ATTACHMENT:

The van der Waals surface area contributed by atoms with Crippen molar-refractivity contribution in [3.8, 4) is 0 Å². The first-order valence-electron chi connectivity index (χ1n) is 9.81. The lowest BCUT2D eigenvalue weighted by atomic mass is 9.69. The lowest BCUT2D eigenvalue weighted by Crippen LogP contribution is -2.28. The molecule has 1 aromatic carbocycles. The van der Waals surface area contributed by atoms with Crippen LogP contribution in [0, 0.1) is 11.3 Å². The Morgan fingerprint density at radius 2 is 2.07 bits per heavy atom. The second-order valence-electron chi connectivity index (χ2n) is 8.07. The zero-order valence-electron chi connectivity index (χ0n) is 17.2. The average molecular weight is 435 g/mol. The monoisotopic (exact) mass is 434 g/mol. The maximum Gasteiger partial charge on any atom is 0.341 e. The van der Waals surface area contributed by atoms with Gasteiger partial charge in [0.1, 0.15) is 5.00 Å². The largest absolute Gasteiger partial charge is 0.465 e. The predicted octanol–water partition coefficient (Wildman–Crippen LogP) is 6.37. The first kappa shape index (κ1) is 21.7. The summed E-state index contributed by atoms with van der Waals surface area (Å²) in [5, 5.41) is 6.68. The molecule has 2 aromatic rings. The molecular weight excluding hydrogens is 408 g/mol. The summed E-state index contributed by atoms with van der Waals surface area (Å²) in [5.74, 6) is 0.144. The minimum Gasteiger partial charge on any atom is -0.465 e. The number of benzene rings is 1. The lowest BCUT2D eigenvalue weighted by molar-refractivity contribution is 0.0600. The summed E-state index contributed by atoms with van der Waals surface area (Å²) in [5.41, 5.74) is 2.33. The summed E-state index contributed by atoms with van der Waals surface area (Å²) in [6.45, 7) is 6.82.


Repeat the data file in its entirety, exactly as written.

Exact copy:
The van der Waals surface area contributed by atoms with Crippen molar-refractivity contribution in [3.8, 4) is 0 Å². The first-order valence-electron chi connectivity index (χ1n) is 9.81. The lowest BCUT2D eigenvalue weighted by atomic mass is 9.69. The lowest BCUT2D eigenvalue weighted by Crippen LogP contribution is -2.28. The molecule has 1 aromatic carbocycles. The van der Waals surface area contributed by atoms with Crippen LogP contribution in [0, 0.1) is 11.3 Å². The Morgan fingerprint density at radius 2 is 2.07 bits per heavy atom. The second-order valence-electron chi connectivity index (χ2n) is 8.07. The zero-order valence-electron chi connectivity index (χ0n) is 17.2. The average molecular weight is 435 g/mol. The monoisotopic (exact) mass is 434 g/mol. The maximum Gasteiger partial charge on any atom is 0.341 e. The van der Waals surface area contributed by atoms with Gasteiger partial charge in [0.1, 0.15) is 5.00 Å². The largest absolute Gasteiger partial charge is 0.465 e. The predicted octanol–water partition coefficient (Wildman–Crippen LogP) is 6.37. The first kappa shape index (κ1) is 21.7. The summed E-state index contributed by atoms with van der Waals surface area (Å²) in [5, 5.41) is 6.68. The molecule has 2 aromatic rings. The molecular weight excluding hydrogens is 408 g/mol. The summed E-state index contributed by atoms with van der Waals surface area (Å²) in [5.74, 6) is 0.144. The minimum Gasteiger partial charge on any atom is -0.465 e. The number of benzene rings is 1. The lowest BCUT2D eigenvalue weighted by molar-refractivity contribution is 0.0600. The summed E-state index contributed by atoms with van der Waals surface area (Å²) in [5.41, 5.74) is 2.33. The summed E-state index contributed by atoms with van der Waals surface area (Å²) in [6.45, 7) is 6.82.